MPs join the rebellion against UK foreign aid cuts

Rebellion against government plan to slash UK aid grows as MPs support amendment to restore 0.7% aid spending by 2022
3 min read
03 June, 2021
Thirty Tory rebels support amendment to restore 0.7% gross national income on overseas aid by 2022.
Rumours of rebellion come from cross-party distain over the government's plan to slash the Overseas Development Fund [Getty Images]

A rebellion against the UK government's plan to slash UK’s overseas development aid is growing, as 30 Conservative MPs supported an amendment to reverse the spending cuts by 2022.

The Tory rebels are led by former International Development Secretary Andrew Mitchell and include former Prime Minister Theresa May.

The amendment, which was tabled on Wednesday night, will oblige the government to meet its manifesto pledge to spend 0.7 percent of the gross national income (GNI) on overseas aid by next year.

Several charities, including Save The Children, have criticised the government’s proposed cut saying it will put tens of thousands of children at risk of malnutrition and famine in places like Yemen and South Sudan.

With our economy returning to growth, there is no justification for balancing the books on the backs of the world’s poor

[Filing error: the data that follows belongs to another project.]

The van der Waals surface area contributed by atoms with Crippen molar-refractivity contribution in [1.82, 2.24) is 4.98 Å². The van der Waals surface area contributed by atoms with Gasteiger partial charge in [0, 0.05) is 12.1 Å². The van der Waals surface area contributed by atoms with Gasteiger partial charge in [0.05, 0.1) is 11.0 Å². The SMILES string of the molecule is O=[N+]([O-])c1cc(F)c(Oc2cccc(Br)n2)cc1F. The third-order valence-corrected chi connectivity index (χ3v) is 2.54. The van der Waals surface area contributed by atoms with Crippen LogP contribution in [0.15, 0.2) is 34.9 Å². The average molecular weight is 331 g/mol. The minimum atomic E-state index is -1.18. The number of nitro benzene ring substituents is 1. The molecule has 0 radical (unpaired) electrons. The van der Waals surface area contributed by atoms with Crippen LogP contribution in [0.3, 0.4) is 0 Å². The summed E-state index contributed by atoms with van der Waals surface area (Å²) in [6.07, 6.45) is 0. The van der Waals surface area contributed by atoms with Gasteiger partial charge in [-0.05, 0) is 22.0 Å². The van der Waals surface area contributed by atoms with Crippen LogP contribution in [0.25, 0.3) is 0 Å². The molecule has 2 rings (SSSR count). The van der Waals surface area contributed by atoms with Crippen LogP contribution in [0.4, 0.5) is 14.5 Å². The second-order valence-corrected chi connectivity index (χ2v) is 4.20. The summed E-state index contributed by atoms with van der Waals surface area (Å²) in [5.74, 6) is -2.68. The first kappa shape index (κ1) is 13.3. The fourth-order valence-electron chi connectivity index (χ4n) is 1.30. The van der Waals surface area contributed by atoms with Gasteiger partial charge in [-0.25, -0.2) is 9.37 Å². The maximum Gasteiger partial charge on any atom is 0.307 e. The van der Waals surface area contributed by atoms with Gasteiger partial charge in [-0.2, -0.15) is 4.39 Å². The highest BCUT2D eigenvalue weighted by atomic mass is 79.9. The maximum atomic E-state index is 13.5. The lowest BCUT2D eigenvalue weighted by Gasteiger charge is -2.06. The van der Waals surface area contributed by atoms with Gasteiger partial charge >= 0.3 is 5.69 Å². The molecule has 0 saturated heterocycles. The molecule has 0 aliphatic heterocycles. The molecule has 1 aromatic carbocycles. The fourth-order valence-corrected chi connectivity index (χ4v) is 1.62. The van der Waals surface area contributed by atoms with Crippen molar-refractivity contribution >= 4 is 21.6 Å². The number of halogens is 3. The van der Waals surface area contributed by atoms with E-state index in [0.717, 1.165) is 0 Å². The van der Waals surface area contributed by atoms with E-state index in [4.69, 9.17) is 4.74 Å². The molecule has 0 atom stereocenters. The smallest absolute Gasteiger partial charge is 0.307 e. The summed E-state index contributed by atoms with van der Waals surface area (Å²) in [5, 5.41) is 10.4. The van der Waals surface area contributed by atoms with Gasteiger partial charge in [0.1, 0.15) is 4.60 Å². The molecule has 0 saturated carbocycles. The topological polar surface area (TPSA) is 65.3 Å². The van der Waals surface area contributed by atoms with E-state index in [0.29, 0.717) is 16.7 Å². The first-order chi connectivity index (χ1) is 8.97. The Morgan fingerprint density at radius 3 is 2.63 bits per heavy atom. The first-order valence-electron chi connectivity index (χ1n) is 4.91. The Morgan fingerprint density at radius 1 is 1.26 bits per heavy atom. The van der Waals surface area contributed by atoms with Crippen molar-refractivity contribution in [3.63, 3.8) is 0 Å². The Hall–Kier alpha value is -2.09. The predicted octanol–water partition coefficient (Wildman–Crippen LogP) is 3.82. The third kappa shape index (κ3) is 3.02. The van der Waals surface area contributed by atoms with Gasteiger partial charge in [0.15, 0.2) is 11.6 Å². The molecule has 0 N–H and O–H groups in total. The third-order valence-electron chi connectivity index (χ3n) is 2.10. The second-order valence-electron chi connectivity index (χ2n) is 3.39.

Plans to slash the aid budget from 0.7 percent to 0.5 percent GNI, due to the economic impact of the coronavirus pandemic, were announced as a temporary measure last November.

Despite backlash from several of the UK’s leading charities and aid organisations, the government continued with its proposal which could see £4 billion directed away from overseas aid programmes.

This would lead to the UK cutting assistance to Syria by almost a third and Yemen by nearly 60 percent, according to Devex.

Prime Minister Boris Johnson said that the 0.7 percent expenditure will be restored when the situation allows it but gave no indication of when that might be.

The House of Commons Speaker Sir Lindsay Hoyle will not decide whether the amendment is tabled for discussion. The amendment would add a new clause to the Advance Research and Invention Agency (ARIA) bill, which has its report stage in the House of Commons on Monday.


The bill needs 40 plus Conservative rebels to defeat the government’s proposed cut. 

In a statement shared with The New Arab, Mitchell said: "More and more of my colleagues in the House of Commons are supporting this move to stand by our manifesto promise. With our economy returning to growth, there is no justification for balancing the books on the backs of the world's poor."

His statement referred to the G7 summit next week, where Boris and Carrie Johnson will host several world leaders in Cornwall.

Mitchell said this is an opportunity for the UK "to reclaim our rightful place on the global stage.

“Britain’s national interest is not being served by the devastating impact these cuts are already having on the ground and the unnecessary loss of hundreds of thousands of innocent lives. We urge the government to think again."

Health Secretary Matt Handcock, who is in Oxford at the G7 health submit, told Sky News: "We have a very generous international aid programme. We have very difficult fiscal times here in the UK because of the pandemic."